GraphQL over HTTP

GraphQL over HTTP


Pioneer is a GraphQL over HTTP spec compliant server implementation (opens in a new tab)

GraphQL spec define how a GraphQL operation is supposed to be performed through HTTP. The spec specify that operations can be done through either GET and POST request. Both of these are supported by Pioneer.

HTTP Strategy

Pioneer have a feature to specify how operations can be handled through HTTP. There are situations where a GraphQL API should not perform something like mutations through HTTP GET, or the user of the library preffered just using HTTP POST for all operations (excluding subscriptions).

HTTPStrategy (opens in a new tab) is a enum that can be passed in as one of the arguments when initializing Pioneer to specify which approach you prefer.

let server = Pioneer(
    httpStrategy: .csrfPrevention

Here are the available strategies:

onlyPost-Query Mutation
onlyGetQuery Mutation-
queryOnlyGetQueryQuery Mutation
mutationOnlyPostQuery MutationMutation
csrfPreventionQuery*Query Mutation
bothQuery MutationQuery Mutation

*: Apollo's CSRF and XS-Search prevention (opens in a new tab) is enabled. More here



Cross-Origin Resource Sharing (CORS) is an HTTP-header-based protocol that enables a server to dictate which origins can access its resources. Put another way, your server can specify which websites can tell a user's browser to talk to your server, and precisely which types of HTTP requests are allowed.

Any CORS middleware should be applied before Pioneer take effect.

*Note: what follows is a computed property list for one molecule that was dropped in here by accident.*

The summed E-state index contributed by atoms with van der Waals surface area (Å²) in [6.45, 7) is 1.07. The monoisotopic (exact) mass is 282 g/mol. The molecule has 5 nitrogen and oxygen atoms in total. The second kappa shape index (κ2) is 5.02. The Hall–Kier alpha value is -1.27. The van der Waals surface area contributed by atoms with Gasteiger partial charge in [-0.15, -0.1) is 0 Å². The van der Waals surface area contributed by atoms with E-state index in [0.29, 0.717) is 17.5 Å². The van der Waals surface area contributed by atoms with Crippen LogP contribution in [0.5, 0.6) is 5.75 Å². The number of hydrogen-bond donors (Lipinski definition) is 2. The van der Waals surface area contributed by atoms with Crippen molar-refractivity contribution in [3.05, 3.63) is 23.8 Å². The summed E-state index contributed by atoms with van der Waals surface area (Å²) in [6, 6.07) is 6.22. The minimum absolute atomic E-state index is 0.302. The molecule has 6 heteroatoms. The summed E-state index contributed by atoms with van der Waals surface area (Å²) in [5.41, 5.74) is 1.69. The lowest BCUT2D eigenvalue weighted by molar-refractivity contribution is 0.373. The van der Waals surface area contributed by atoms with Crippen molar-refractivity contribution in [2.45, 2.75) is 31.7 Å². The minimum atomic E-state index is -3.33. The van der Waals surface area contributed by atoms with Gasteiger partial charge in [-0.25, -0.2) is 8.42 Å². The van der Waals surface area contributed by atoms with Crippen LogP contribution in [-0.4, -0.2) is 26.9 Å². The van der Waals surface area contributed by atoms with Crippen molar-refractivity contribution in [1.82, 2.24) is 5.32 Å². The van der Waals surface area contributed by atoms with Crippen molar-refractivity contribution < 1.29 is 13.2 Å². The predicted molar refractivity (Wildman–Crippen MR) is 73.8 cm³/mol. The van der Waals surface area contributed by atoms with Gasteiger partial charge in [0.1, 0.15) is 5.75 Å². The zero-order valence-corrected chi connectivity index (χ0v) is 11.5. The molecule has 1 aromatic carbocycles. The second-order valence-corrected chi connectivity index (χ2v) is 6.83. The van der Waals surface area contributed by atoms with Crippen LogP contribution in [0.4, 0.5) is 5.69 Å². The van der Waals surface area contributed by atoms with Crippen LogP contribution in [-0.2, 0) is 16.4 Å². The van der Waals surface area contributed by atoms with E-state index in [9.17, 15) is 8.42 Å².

CSRF and XS-Search

When enabling any CORS policy, usually the browser will make an additional request before the actual request, called the preflight request with the method of OPTIONS. These preflight request provide headers that describe the kind of request that the potentially untrusted JavaScript wants to make. Your server returns a response with Access-Control-* headers describing its policies (as described above), and the browser uses that response to decide whether it's OK to send the real request.

However, the browser may not send these preflight request if the request is deemed "simple". While your server can still send back Access-Control-* headers and let the browser know to hide the response from the problematic JavaScript, it is very likely that the GraphQL server had already executed the GraphQL operations from that "simple" request and might performed unwanted side-effects (Called the Cross Site Request Forgery).

To avoid CSRF (and also XS-Search attacks), GraphQL servers should refuse to execute any operation coming from a browser that has not "preflighted" that operation.

Enabling CSRF and XS-Search Prevention

Pioneer uses the same mechanic to prevent these types of attacks as Apollo Server (opens in a new tab), described here (opens in a new tab).

If you set the http strategy to .queryOnlyGet or .onlyPost and as long as you ensure that only mutations can have side effects, you are somewhat protected from the "side effects" aspect of CSRFs even without enabling CSRF protection.

To enable it, just change the HTTPStrategy to .csrfPrevention (opens in a new tab), which will add additional restrictions to any GraphQL request going through HTTP.

let server = Pioneer(
    httpStrategy: .csrfPrevention


While this mechanic is recommended to improve your server security, there is a couple consideration to be take account of.

It should have no impact on legitimate use of your graph except in these two cases:

  • You have clients that send GET requests and are not Apollo Client Web, Apollo iOS, or Apollo Kotlin
  • You implemented and have enabled file uploads through your GraphQL server using multipart/form-data.

If either of these apply to you and you want to keep the prevention mechanic, you should configure the relevant clients to send a non-empty Apollo-Require-Preflight header along with all requests.

GraphQL over HTTP spec compliance

As of Pioneer v1, Pioneer is spec compliant with the GraphQL over HTTP spec (opens in a new tab).

Details on compliance (opens in a new tab)

  • 78 audits in total
  • 75 pass
  • ⚠️ 3 warnings (optional)
Last updated on October 28, 2023